Alexander has researched areas as diverse as how fish swim, how dinosaurs ran, how elastic mechanisms make animal movement more efficient, how to model the form and function of animals (see his book “Optima for Animals” for optimization approaches he disseminated, typifying his elegant style of making complex maths seem simple and simple maths impressively powerful) and how animals walk and run, often as sole author. In these and other areas he has codified fundamental principles that help us understand how much in common many species have due to inescapable biomechanical constraints such as gravity, and how these principles can inspire robotic design or improvements in human/animal care such as prosthetics. Neill has also been a passionate science communicator, advising numerous documentaries on television.
Alexander’s “Dynamics of Dinosaurs” book, one of my favourites in my whole collection, is remarkably accessible in its communication of complex quantitative methods and data, which arguably has enhanced its impact on palaeontologists. Alexander’s other influences on palaeobiology include highly regarded reviews of jaw/feeding mechanics in fossil vertebrates (influencing the future application of finite element analysis to palaeontology), considerations of digestion and other aspects of metabolism, analysis of vertebral joint mechanics, and much more. Additionally, he conducted pioneering analyses of allometric (size-related) scaling patterns in extant (and extinct; e.g. the moa) animals that continue to be cited today as valuable datasets with influential conclusions, by a wide array of studies including palaeontology—arguably, he helped compel palaeontologists to contribute more new data on extant animals via studies like these.
Neill Alexander did his MSc and PhD at Cambridge, followed by a DSc at the University of Wales, a Lecturer post at Bangor University and finally settling at the University of Leeds in 1969, where he remained until his retirement in 1999, although he maintains a Visiting Professorship there. I had the great pleasure of visiting him at his home in Leeds in 2014; a memory I will treasure forever, as I had the chance to chat 1-on-1 with him for some hours. He has been Secretary of the Zoological Society of London throughout most of the 1990s, President of the Society for Experimental Biology and International Society of Vertebrate Morphologists, long championing the fertile association of biomechanics with zoology, evolutionary biology and anatomy. More recently, he was a main editor of Proceedings of the Royal Society B for six years.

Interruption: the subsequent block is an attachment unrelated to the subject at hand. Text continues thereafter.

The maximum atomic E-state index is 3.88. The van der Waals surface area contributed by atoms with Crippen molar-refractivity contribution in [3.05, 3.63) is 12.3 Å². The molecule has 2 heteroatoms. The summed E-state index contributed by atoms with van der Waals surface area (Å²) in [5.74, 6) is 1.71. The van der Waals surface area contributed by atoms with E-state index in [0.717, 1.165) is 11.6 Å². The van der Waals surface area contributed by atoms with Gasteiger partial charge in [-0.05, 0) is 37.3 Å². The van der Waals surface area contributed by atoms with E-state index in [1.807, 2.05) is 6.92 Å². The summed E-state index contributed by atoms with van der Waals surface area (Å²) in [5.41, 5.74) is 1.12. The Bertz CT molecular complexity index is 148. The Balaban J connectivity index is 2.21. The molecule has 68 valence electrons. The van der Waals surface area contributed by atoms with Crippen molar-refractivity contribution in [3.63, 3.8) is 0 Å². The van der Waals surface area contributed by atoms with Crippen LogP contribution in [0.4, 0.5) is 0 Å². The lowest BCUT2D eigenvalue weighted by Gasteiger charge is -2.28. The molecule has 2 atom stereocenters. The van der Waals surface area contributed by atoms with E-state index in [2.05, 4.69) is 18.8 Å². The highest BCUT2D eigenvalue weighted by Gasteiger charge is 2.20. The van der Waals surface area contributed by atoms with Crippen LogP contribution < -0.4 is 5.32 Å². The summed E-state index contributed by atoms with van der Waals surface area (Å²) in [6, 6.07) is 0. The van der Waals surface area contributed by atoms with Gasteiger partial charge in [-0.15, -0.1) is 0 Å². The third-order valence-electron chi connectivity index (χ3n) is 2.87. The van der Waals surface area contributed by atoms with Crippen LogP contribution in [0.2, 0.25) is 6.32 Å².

Many people I’ve spoken to about Neill before have stories of how he asked a single simple question at their talk, poster or peer review stage of publication, and how much that excited them to have attracted his sincere interest in their research. They tend to also speak of how that question cut to the core of their research and gave them a facepalm moment where they thought “why didn’t I think of that?”, but how he also asked that question in a nice way that didn’t disembowel them. I think that those recalling such experiences with Neill would agree that he is a professorial Professor: a model of senior mentorship in terms of how he can advise colleagues in a supportive, constructive and warmly authoritative, scholarly way. For a fairly recent example of his uniquely introspective and concise, see the little treasure “Hopes and Fears for Biomechanics”, a ~2005 lecture you can find here. I really like the “Fears” part. I share those fears- and maybe embody them at times…
Perhaps I have gushed enough, but I could go on! Professor RMcNeill Alexander, to summarise the prodigious extent of his research, is to biomechanics as Darwin is to biology as a whole. One could make a strong case for him being one of the most influential modern biologists. He is recognised for this by his status as a Fellow of the Royal Society (since 1987), and a CBE award, among many other accolades, accreditations and awards. And, if you’ve met him, you know that he is a gentle, humble, naturally curious and enthusiastic chap who instils a feeling of awe nonetheless, and still loves to talk about science and keeps abreast of developments in the field. And as the RVC is honouring Neill today, it is timely for me to honour him in this blog post. There can never be another giant in biomechanics like Alexander, and we should be thankful for the broad scientific shoulders upon which we are now, as a field, poised.
I hope others will chime in with comments below to share their own stories.